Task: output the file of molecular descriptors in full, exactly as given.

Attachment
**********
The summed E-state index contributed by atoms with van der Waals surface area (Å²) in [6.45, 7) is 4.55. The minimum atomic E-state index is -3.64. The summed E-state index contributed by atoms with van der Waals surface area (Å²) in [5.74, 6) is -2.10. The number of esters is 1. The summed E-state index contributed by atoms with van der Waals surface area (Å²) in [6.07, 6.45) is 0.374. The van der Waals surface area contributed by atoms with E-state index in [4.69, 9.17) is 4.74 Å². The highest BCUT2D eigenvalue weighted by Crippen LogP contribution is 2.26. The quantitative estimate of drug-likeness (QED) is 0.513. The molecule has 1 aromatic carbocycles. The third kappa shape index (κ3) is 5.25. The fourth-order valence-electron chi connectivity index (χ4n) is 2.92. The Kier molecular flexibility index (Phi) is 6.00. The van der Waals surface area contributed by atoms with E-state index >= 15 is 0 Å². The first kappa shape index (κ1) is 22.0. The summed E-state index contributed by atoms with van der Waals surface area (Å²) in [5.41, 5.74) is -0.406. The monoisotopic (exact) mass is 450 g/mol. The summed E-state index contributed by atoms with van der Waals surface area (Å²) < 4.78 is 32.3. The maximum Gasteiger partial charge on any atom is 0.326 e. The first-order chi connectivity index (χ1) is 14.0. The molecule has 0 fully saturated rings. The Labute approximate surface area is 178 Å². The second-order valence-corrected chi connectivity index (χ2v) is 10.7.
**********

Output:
The summed E-state index contributed by atoms with van der Waals surface area (Å²) in [6.45, 7) is 4.55. The minimum atomic E-state index is -3.64. The summed E-state index contributed by atoms with van der Waals surface area (Å²) in [5.74, 6) is -2.10. The number of esters is 1. The summed E-state index contributed by atoms with van der Waals surface area (Å²) in [6.07, 6.45) is 0.374. The van der Waals surface area contributed by atoms with E-state index in [4.69, 9.17) is 4.74 Å². The highest BCUT2D eigenvalue weighted by Crippen LogP contribution is 2.26. The quantitative estimate of drug-likeness (QED) is 0.513. The molecule has 1 aromatic carbocycles. The third kappa shape index (κ3) is 5.25. The fourth-order valence-electron chi connectivity index (χ4n) is 2.92. The Kier molecular flexibility index (Phi) is 6.00. The van der Waals surface area contributed by atoms with E-state index >= 15 is 0 Å². The first kappa shape index (κ1) is 22.0. The summed E-state index contributed by atoms with van der Waals surface area (Å²) in [5.41, 5.74) is -0.406. The monoisotopic (exact) mass is 450 g/mol. The summed E-state index contributed by atoms with van der Waals surface area (Å²) < 4.78 is 32.3. The maximum Gasteiger partial charge on any atom is 0.326 e. The first-order chi connectivity index (χ1) is 14.0. The molecule has 0 fully saturated rings. The Labute approximate surface area is 178 Å². The second-order valence-corrected chi connectivity index (χ2v) is 10.7.